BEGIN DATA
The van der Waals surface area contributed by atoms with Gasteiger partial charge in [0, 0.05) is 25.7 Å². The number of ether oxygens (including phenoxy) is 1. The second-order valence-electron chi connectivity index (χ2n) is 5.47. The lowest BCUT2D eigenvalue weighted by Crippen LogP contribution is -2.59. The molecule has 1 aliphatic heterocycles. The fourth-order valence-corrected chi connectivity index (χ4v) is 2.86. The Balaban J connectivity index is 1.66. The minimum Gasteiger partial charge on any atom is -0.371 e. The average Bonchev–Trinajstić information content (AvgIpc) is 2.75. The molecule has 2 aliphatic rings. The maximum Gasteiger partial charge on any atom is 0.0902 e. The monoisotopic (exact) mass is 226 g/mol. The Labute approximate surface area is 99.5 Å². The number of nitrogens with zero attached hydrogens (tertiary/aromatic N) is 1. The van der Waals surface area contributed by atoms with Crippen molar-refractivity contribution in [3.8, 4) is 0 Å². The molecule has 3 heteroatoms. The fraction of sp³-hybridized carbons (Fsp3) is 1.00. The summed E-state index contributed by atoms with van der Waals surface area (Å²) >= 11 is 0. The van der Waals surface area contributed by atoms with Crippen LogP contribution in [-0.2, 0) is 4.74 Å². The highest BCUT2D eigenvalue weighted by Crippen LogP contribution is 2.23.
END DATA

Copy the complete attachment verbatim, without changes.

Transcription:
The van der Waals surface area contributed by atoms with Gasteiger partial charge in [0, 0.05) is 25.7 Å². The number of ether oxygens (including phenoxy) is 1. The second-order valence-electron chi connectivity index (χ2n) is 5.47. The lowest BCUT2D eigenvalue weighted by Crippen LogP contribution is -2.59. The molecule has 1 aliphatic heterocycles. The fourth-order valence-corrected chi connectivity index (χ4v) is 2.86. The Balaban J connectivity index is 1.66. The minimum Gasteiger partial charge on any atom is -0.371 e. The average Bonchev–Trinajstić information content (AvgIpc) is 2.75. The molecule has 2 aliphatic rings. The maximum Gasteiger partial charge on any atom is 0.0902 e. The monoisotopic (exact) mass is 226 g/mol. The Labute approximate surface area is 99.5 Å². The number of nitrogens with zero attached hydrogens (tertiary/aromatic N) is 1. The van der Waals surface area contributed by atoms with Crippen molar-refractivity contribution in [3.8, 4) is 0 Å². The molecule has 3 heteroatoms. The fraction of sp³-hybridized carbons (Fsp3) is 1.00. The summed E-state index contributed by atoms with van der Waals surface area (Å²) >= 11 is 0. The van der Waals surface area contributed by atoms with Crippen LogP contribution in [-0.2, 0) is 4.74 Å². The highest BCUT2D eigenvalue weighted by Crippen LogP contribution is 2.23.